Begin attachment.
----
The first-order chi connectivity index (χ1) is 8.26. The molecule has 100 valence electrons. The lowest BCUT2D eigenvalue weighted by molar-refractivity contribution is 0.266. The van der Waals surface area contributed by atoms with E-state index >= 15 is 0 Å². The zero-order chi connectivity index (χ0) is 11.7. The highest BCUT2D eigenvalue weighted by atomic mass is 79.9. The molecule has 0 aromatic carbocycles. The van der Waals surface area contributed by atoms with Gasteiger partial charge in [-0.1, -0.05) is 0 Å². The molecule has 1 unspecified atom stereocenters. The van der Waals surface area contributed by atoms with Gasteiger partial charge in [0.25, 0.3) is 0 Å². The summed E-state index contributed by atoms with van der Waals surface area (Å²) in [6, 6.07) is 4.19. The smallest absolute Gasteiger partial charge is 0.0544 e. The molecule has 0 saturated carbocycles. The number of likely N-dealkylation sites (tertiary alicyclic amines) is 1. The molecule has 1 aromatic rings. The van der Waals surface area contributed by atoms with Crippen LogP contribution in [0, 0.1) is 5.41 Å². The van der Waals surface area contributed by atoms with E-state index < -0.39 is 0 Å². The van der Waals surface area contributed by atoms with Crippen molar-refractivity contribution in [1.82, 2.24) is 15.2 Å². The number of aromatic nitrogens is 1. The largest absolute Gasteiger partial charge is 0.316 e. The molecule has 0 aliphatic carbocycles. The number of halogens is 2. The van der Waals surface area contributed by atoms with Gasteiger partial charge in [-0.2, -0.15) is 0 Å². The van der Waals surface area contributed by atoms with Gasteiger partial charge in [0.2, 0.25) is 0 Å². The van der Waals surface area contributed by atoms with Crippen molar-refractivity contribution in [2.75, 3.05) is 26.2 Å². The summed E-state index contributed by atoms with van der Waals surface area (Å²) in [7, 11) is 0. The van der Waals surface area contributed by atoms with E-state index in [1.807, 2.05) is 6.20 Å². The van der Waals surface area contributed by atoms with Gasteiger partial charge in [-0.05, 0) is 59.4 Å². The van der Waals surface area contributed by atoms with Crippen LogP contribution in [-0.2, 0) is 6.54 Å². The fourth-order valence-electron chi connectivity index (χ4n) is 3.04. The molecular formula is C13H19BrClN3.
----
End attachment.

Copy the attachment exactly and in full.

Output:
The first-order chi connectivity index (χ1) is 8.26. The molecule has 100 valence electrons. The lowest BCUT2D eigenvalue weighted by molar-refractivity contribution is 0.266. The van der Waals surface area contributed by atoms with E-state index >= 15 is 0 Å². The zero-order chi connectivity index (χ0) is 11.7. The highest BCUT2D eigenvalue weighted by atomic mass is 79.9. The molecule has 0 aromatic carbocycles. The van der Waals surface area contributed by atoms with Gasteiger partial charge in [-0.1, -0.05) is 0 Å². The molecule has 1 unspecified atom stereocenters. The van der Waals surface area contributed by atoms with Gasteiger partial charge in [0.25, 0.3) is 0 Å². The summed E-state index contributed by atoms with van der Waals surface area (Å²) in [6, 6.07) is 4.19. The smallest absolute Gasteiger partial charge is 0.0544 e. The molecule has 0 saturated carbocycles. The number of likely N-dealkylation sites (tertiary alicyclic amines) is 1. The molecule has 1 aromatic rings. The van der Waals surface area contributed by atoms with Crippen LogP contribution in [0, 0.1) is 5.41 Å². The van der Waals surface area contributed by atoms with E-state index < -0.39 is 0 Å². The van der Waals surface area contributed by atoms with Crippen molar-refractivity contribution in [1.82, 2.24) is 15.2 Å². The number of aromatic nitrogens is 1. The largest absolute Gasteiger partial charge is 0.316 e. The molecule has 0 aliphatic carbocycles. The number of halogens is 2. The van der Waals surface area contributed by atoms with Gasteiger partial charge in [-0.2, -0.15) is 0 Å². The van der Waals surface area contributed by atoms with Gasteiger partial charge in [0.2, 0.25) is 0 Å². The van der Waals surface area contributed by atoms with Crippen molar-refractivity contribution in [2.75, 3.05) is 26.2 Å². The summed E-state index contributed by atoms with van der Waals surface area (Å²) in [7, 11) is 0. The van der Waals surface area contributed by atoms with E-state index in [1.807, 2.05) is 6.20 Å². The van der Waals surface area contributed by atoms with Gasteiger partial charge in [-0.05, 0) is 59.4 Å². The van der Waals surface area contributed by atoms with Crippen LogP contribution in [-0.2, 0) is 6.54 Å². The fourth-order valence-electron chi connectivity index (χ4n) is 3.04. The molecular formula is C13H19BrClN3.